About the region
Along with Bordeaux, Burgundy is arguably France’s most prestigious wine region. It has a long history of fine wine production, with its wines highly praised for centuries. The earliest evidence of wine production dates back to Roman times but this eastern province of central France really gained notoriety during the medieval period, when the wines played an important economic and political role in the region, maintained by the Church and the aristocracy, right up until the French revolution.
In more recent times the large négociant houses (generally bigger operations that buy in grapes or must to make wine) were responsible for raising the region’s reputation, exporting the wines all over the world. Today, the négociant houses continue to play an important role, but – at a time when the wines have never been so popular or expensive – it is the individual five-star domaines (producers that own and farm their own vineyards) that are the most revered and collected.
That’s not to say Burgundy is purely a fine wine producer; with vines spanning close to 100 appellations, 3,000 producers and 26,000 hectares, there is inevitably huge diversity of style and quality. The Burgundy wine region is split into six areas and fine wine lovers tend to zone in on a narrow slice of limestone to the south of mustard-making capital Dijon: the Côte d’Or (literally translating as “the golden slope”).
The Côte de Nuits and Côte de Beaune
The northerly half of the Côte d’Or is known as the Côte de Nuits and is best known for its peerless Pinot Noir from villages including Gevrey-Chambertin, Morey-Saint-Denis, Chambolle-Musigny, Vougeot, Vosne-Romanée and Nuits-Saint-Georges (running north to south).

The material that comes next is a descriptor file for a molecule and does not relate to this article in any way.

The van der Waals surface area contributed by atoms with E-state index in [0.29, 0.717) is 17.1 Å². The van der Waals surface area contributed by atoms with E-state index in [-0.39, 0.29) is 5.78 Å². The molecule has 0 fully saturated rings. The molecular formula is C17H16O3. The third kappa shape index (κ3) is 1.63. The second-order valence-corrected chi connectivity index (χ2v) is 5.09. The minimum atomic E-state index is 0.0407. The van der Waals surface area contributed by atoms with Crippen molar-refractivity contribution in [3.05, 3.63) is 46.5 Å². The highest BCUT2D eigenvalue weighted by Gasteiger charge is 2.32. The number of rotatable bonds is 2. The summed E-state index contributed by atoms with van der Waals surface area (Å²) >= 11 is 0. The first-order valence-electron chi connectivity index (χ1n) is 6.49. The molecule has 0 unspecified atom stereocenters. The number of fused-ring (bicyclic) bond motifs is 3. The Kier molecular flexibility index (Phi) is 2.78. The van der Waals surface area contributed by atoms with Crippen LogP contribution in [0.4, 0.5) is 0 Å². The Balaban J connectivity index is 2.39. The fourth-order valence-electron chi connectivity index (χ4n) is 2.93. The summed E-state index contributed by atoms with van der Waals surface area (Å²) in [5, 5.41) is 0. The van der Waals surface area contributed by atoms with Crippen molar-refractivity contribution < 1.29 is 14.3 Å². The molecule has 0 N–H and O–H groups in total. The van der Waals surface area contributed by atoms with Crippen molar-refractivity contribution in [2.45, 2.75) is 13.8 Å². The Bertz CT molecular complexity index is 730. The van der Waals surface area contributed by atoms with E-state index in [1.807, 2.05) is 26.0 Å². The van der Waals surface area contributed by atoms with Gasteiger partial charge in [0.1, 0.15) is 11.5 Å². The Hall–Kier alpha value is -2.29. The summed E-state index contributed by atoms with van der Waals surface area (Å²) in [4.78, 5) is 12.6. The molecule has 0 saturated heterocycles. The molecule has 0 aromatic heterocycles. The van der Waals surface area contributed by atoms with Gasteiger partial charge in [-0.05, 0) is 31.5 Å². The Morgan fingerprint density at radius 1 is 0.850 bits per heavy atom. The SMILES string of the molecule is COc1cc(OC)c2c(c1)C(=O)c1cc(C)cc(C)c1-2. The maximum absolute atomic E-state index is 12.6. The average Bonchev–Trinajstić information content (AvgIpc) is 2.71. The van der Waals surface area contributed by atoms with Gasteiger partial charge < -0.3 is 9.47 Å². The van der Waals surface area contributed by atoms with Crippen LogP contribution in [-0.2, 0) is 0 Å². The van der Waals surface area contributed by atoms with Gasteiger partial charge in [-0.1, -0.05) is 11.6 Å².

The majority of the Côte de Beaune’s vineyards lie to the south of the town of Beaune and it is best known for its whites from around the villages of Puligny-Montrachet, Chassagne-Montrachet and Meursault. It is also here where you find the world’s most well-known and expensive white wines from the historic Grand Cru of Montrachet. The Côte de Beaune is also home to the red-wine appellations Pommard and Volnay.
Burgundy’s complex appellation system
Along the length of the Côte d’Or, appellations are divided into a multitude of named single vineyards and there are often a host of growers that own specific rows within each of these sites. Occasionally you’ll find a single vineyard with a single owner, denoted by the term “monopole”. If that wasn’t confusing enough, the vineyards are classified on the basis of their location, so in ascending order of prestige you’ll find village, Premier Cru and Grand Cru on the label. Getting to know Burgundy requires a reference book, a sense of adventure and a deep wallet – but it’s worth it.
Burgundy beyond the Côte d’Or
From north to south, Burgundy’s regional appellations are Chablis, famous for its mineral-laced whites, through the Côte d'Or to the Côte Chalonnaise and Mâconnais, which offer great value. Some of the top producers in the more famous appellations, including Pouilly-Fuissé, can rival the Côte d’Or.
You’ll find Beaujolais at the southerly tip of Burgundy, a region enjoying a renaissance, where ambitious producers are making seriously savoury Gamay worthy of any Burgundian feast.
For many fine wine lovers, the wines of Burgundy have no parallel – however exceptional Pinot Noir and Chardonnay is now being made around the world, in California, Oregon, South Africa, Australia, New Zealand and South America – giving Burgundy a run for its money.